Starting over is something we all have done, from the time we were kids in some classroom and fouled up our first piece of paper, crumpled it into a ball and launched it to hit or miss the gray trash can in the corner. Sure, all the adults around us said to try and try again. Only those who fail greatly achieve greatly. Every failure is a lesson and lessons make us better. Adults and well meaning friends toss these aphorisms around until we feel bruised and exhausted at the thought of starting over. Those bruises and all that the well-meaning advice don't make the difficulties of starting over any easier. Even more so for the victims of the mortgage crisis, and the job crisis, halves of broken families struggling to carry on, somehow. We graduated from that elementary school trash can to a clip-on basketball net over the paper shredder bin, and our adult failures are too big to be hauled off in a bag of trash. Like a line out of one version of the proverbial going on a bear hunt, the way out is through, even though through can be very hard.
The House on Dirty-Third Street by Jo S. Kittinger is a kid's picture book about starting over. A little girl and her mother tackle renewing an old house, and renew their lives. The tale is short and simply told. Much of the impact is from the evocative and haunting art by Thomas Gonzalez. He draws a world that is both nostalgic and realistic, that lends depth and sweetness to Kittinger's story of hope.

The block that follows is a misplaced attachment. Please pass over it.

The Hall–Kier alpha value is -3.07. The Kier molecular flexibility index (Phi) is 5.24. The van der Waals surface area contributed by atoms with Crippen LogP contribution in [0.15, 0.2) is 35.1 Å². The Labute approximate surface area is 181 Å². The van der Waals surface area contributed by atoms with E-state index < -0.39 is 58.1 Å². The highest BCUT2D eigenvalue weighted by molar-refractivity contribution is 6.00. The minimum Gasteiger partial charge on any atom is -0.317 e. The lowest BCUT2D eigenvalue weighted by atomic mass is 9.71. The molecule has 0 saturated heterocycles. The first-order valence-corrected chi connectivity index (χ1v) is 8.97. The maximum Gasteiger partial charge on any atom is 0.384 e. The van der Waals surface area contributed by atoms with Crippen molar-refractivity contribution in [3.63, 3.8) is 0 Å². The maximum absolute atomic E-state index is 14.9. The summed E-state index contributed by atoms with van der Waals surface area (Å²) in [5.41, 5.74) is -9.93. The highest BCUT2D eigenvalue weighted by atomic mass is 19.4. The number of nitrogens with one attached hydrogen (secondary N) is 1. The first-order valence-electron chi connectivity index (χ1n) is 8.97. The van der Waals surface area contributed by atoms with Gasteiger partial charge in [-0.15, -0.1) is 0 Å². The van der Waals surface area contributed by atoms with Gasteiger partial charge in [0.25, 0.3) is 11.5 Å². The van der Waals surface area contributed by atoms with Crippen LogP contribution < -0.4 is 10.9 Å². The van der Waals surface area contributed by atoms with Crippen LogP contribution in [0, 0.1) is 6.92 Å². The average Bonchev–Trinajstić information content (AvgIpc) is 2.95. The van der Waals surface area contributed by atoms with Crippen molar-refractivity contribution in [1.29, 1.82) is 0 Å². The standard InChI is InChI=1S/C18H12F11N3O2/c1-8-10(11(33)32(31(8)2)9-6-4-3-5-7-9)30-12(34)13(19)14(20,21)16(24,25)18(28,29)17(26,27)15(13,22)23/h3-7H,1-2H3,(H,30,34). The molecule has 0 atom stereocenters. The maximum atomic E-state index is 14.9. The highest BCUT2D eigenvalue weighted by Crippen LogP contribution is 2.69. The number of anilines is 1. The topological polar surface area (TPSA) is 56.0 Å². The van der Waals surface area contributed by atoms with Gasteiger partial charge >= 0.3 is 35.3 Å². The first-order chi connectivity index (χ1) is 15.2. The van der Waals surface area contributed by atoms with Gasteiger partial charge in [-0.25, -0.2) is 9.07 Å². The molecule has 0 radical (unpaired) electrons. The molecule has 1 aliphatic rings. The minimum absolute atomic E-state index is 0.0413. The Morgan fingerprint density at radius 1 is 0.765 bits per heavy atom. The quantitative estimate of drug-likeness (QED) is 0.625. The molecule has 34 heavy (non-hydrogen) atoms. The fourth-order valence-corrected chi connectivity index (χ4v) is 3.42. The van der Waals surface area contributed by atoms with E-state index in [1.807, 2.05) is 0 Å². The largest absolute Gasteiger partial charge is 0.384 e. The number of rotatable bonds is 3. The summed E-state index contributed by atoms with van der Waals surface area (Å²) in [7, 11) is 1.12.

Yes, the author mentions church, but the story is not so churchy that it needs to get tossed against the wall. This is the church of the community, and one can always pencil in ones own sanctuary of choice. This is the extended family of neighbors who open their arms, who ask each others names and remember them. And it's a reminder that friends are where you make them.
The House on Dirty-Third Street may be a kid's picture book, but it is much more. It is partly a mini-road map to survival, part guidebook, part homage to perseverance. It takes only a moment to read it, but if you have young kids, you'll find this one to read over and over, if not for the text, for the intent. I can see this book in high school guidance counselor offices, in therapy groups, anywhere survivors gather to find hope and inspiration.